After a death, survivors have to confront their own mortality. They recurrently become aware of their loss as if for the first time. At times they forget and set the table for two or hear a joke and remember it to tell their spouse later. Then they realize, yet again, that there is no later.

They see young families and grow wistful for the past. They can become incoherent and disorganized and suffer panic attacks. And they don't quite know what's happening.

Second, we need to say the right things -- and mean them. Survivors say they appreciate a simple expression of sympathy, but they don't care to hear meaningless additions to that, especially, "He has gone to a better place," which makes the widow always want to say, "No. A better place is right here beside me." One useful approach is to acknowledge that the survivor has gone through an enormously difficult time. It is an observation that prompts survivors to relate to the situation in terms of their own feelings and helps them open up.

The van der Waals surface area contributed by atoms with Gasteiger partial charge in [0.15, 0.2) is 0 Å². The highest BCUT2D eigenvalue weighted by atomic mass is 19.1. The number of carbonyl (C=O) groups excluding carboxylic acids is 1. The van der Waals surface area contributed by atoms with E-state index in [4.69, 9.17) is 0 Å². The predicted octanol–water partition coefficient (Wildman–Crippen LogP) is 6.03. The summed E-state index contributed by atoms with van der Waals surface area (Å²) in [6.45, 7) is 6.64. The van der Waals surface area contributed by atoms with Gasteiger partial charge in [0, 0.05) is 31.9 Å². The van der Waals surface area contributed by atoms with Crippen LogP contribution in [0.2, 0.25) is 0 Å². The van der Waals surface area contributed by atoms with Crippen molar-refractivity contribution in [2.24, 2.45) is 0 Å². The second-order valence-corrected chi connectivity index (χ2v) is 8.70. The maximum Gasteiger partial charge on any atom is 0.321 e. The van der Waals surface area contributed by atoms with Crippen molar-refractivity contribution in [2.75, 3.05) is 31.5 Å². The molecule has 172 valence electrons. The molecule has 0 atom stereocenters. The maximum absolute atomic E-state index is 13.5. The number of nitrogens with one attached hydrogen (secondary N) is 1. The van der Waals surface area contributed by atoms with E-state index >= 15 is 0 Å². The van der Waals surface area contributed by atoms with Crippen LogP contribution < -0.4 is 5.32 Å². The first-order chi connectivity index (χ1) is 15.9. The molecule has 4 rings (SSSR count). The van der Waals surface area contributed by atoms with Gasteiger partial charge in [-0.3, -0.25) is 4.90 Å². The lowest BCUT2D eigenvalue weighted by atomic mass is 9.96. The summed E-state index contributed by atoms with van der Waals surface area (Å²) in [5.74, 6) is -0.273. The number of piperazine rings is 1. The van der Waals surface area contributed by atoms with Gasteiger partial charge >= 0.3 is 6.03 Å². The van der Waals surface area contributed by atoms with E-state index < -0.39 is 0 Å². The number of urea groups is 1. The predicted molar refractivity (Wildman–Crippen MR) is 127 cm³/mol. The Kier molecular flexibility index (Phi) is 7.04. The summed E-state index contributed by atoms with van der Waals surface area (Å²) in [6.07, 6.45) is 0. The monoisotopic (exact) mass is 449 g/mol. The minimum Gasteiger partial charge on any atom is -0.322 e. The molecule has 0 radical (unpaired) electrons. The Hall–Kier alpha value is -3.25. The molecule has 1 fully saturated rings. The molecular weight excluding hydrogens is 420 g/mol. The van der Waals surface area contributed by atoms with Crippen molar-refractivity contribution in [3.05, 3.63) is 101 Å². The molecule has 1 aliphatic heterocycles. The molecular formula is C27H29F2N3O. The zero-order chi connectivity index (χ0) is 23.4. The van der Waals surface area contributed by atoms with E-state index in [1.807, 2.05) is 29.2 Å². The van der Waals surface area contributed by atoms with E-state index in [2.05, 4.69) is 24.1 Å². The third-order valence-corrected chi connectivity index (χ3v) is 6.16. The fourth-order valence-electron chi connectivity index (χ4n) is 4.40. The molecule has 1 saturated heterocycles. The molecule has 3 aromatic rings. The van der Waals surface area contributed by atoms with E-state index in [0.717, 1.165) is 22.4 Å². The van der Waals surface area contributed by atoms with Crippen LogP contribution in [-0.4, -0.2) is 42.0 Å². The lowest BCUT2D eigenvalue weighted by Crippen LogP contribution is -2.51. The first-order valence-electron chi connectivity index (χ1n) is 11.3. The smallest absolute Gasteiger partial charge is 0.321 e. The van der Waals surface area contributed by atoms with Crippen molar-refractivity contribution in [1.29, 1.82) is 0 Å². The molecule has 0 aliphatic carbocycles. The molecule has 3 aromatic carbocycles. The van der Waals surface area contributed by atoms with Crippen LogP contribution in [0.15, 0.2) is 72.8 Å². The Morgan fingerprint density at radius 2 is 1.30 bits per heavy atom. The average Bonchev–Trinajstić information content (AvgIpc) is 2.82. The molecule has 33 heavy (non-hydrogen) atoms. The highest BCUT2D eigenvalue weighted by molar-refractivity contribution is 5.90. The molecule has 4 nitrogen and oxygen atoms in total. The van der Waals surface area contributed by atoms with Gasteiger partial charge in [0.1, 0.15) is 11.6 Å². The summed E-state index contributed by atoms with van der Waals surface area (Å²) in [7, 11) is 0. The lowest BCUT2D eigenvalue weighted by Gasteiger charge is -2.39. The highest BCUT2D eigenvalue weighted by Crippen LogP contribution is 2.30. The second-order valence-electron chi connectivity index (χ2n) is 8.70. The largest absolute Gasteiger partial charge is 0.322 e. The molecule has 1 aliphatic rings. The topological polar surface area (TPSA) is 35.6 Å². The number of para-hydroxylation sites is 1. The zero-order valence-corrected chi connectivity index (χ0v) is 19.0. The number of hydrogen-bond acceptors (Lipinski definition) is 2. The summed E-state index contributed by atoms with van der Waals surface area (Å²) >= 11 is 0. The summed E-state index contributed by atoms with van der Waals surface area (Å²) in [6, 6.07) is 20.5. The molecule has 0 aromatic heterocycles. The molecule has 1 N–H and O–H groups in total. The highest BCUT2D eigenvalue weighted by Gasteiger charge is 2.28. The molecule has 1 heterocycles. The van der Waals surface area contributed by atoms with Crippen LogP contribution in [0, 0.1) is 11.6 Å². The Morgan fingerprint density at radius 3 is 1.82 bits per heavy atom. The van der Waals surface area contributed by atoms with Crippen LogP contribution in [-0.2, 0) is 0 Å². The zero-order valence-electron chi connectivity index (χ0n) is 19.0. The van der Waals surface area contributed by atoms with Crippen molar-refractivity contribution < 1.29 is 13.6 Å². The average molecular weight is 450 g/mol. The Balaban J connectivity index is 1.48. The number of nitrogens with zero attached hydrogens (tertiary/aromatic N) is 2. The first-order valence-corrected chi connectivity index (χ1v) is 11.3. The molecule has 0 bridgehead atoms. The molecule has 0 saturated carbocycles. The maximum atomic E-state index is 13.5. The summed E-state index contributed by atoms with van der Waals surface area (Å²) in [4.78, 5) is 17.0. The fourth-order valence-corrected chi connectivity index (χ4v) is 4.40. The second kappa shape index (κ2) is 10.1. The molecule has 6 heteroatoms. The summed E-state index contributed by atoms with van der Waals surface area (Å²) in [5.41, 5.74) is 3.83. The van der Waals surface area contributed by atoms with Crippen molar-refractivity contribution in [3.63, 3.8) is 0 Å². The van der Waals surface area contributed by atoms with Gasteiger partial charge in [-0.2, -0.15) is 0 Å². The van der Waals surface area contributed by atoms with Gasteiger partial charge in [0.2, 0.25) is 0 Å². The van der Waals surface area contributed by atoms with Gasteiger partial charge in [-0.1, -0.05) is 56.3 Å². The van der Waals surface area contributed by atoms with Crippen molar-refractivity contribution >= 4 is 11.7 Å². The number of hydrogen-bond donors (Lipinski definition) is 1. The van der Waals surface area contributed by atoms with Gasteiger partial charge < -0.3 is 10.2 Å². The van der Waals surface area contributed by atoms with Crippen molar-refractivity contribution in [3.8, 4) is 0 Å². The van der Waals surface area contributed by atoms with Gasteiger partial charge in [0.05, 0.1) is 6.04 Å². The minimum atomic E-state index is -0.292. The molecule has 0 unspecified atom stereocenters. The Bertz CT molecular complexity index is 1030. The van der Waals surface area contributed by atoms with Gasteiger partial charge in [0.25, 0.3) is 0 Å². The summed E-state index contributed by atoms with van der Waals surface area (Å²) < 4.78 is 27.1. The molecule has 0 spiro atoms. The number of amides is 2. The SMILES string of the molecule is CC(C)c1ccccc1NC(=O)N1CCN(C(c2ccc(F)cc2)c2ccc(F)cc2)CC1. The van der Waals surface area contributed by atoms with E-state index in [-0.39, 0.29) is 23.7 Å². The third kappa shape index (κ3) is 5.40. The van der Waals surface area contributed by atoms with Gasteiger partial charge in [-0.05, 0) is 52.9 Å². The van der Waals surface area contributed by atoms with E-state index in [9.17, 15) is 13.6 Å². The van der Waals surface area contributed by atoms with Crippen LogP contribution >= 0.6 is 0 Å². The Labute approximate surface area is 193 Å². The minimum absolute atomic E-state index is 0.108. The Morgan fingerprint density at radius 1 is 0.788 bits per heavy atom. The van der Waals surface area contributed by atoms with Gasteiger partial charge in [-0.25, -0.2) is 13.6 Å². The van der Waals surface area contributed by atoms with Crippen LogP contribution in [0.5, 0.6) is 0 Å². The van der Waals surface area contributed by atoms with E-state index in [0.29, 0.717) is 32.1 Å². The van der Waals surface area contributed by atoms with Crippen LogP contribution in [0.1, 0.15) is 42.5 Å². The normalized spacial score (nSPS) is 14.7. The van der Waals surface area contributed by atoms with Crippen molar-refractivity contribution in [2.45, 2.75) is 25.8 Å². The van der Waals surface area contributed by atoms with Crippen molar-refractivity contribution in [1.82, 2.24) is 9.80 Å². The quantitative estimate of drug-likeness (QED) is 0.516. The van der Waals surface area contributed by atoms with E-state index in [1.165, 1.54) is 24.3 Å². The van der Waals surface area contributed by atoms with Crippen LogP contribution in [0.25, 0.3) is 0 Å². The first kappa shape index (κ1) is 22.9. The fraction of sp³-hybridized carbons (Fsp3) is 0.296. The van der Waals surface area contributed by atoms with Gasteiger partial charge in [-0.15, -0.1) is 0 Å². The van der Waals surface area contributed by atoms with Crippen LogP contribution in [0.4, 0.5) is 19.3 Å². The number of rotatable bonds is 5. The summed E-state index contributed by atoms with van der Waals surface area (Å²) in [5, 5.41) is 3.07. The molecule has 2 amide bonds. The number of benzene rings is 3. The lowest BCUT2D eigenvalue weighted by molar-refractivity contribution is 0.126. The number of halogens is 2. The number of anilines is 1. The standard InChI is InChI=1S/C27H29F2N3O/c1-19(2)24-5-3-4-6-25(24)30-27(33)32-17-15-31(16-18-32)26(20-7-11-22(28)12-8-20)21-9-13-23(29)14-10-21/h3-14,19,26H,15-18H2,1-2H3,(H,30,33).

John W. James, the co-founder with Russell P. Friedman of the Grief Recovery Institute in Sherman Oaks, Calif., now an international organization, came into this field a quarter-century ago when his 3-day-old baby died and he and his wife found the medical establishment so lacking in comfort. It is said nothing can relieve the sorrow of a parent who has buried a child. The divorce rate in child-loss marriages is an unbelievable 83% within one year. His own marriage was no exception.

He doesn't say it, but one wonders: If concerned professionals were better at comforting grieving persons, maybe families would grow stronger, not weaker when members die. The Grief Recovery Institute's Web site (link) has brief articles that offer perspective, especially for survivors.

Third, we need to be there, scheduling visits for no other reason than to let them talk. We know patients often want to tell the story of the illness as well as giving symptoms, and grief is an illness like any other, a chronic, long-lasting and incurable illness for many. According to JoEllen Patterson, PhD, a San Diego psychologist, we might have to tell them that the pain in some form might last forever, but we're here to help them have some joy in their lives one day.

It may be useful if we know what books are out there that might assist. Viktor Frankl's Man's Search for Meaning has sold over 2 million copies, and How to Survive the Loss of a Love by Melba Colgrove, PhD, Harold H. Bloomfield, MD, and Peter McWilliams has 3 million copies in print. Martha Whitmore Hickman's Healing After Loss: Daily Meditations for Working Through Grief is particularly encouraging as it has a thought for each specific day of the year. We should support whatever helps, whatever it takes, whatever works.